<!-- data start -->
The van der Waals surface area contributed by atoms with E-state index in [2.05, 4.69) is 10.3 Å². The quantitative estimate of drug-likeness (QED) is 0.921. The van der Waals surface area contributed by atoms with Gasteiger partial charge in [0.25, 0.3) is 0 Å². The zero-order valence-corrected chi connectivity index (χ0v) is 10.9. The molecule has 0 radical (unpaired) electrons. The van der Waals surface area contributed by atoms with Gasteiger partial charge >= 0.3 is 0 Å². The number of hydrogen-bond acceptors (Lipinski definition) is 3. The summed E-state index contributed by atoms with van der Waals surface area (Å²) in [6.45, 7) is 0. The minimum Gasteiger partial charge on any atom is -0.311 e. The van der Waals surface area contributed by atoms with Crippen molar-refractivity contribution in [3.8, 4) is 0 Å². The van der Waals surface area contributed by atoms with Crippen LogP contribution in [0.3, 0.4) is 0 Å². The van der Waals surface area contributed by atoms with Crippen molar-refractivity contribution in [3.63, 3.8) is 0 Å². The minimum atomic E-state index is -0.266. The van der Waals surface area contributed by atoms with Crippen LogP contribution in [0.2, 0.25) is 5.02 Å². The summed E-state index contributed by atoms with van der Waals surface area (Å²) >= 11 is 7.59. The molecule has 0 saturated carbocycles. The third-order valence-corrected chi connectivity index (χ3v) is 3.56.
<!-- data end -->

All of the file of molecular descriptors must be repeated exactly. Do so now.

The van der Waals surface area contributed by atoms with E-state index in [2.05, 4.69) is 10.3 Å². The quantitative estimate of drug-likeness (QED) is 0.921. The van der Waals surface area contributed by atoms with Gasteiger partial charge in [0.25, 0.3) is 0 Å². The zero-order valence-corrected chi connectivity index (χ0v) is 10.9. The molecule has 0 radical (unpaired) electrons. The van der Waals surface area contributed by atoms with Gasteiger partial charge >= 0.3 is 0 Å². The number of hydrogen-bond acceptors (Lipinski definition) is 3. The summed E-state index contributed by atoms with van der Waals surface area (Å²) in [6.45, 7) is 0. The minimum Gasteiger partial charge on any atom is -0.311 e. The van der Waals surface area contributed by atoms with Crippen molar-refractivity contribution in [3.8, 4) is 0 Å². The van der Waals surface area contributed by atoms with Crippen LogP contribution in [0.3, 0.4) is 0 Å². The van der Waals surface area contributed by atoms with Crippen molar-refractivity contribution in [3.63, 3.8) is 0 Å². The minimum atomic E-state index is -0.266. The van der Waals surface area contributed by atoms with Crippen LogP contribution in [0.2, 0.25) is 5.02 Å². The summed E-state index contributed by atoms with van der Waals surface area (Å²) >= 11 is 7.59. The molecule has 0 saturated carbocycles. The third-order valence-corrected chi connectivity index (χ3v) is 3.56.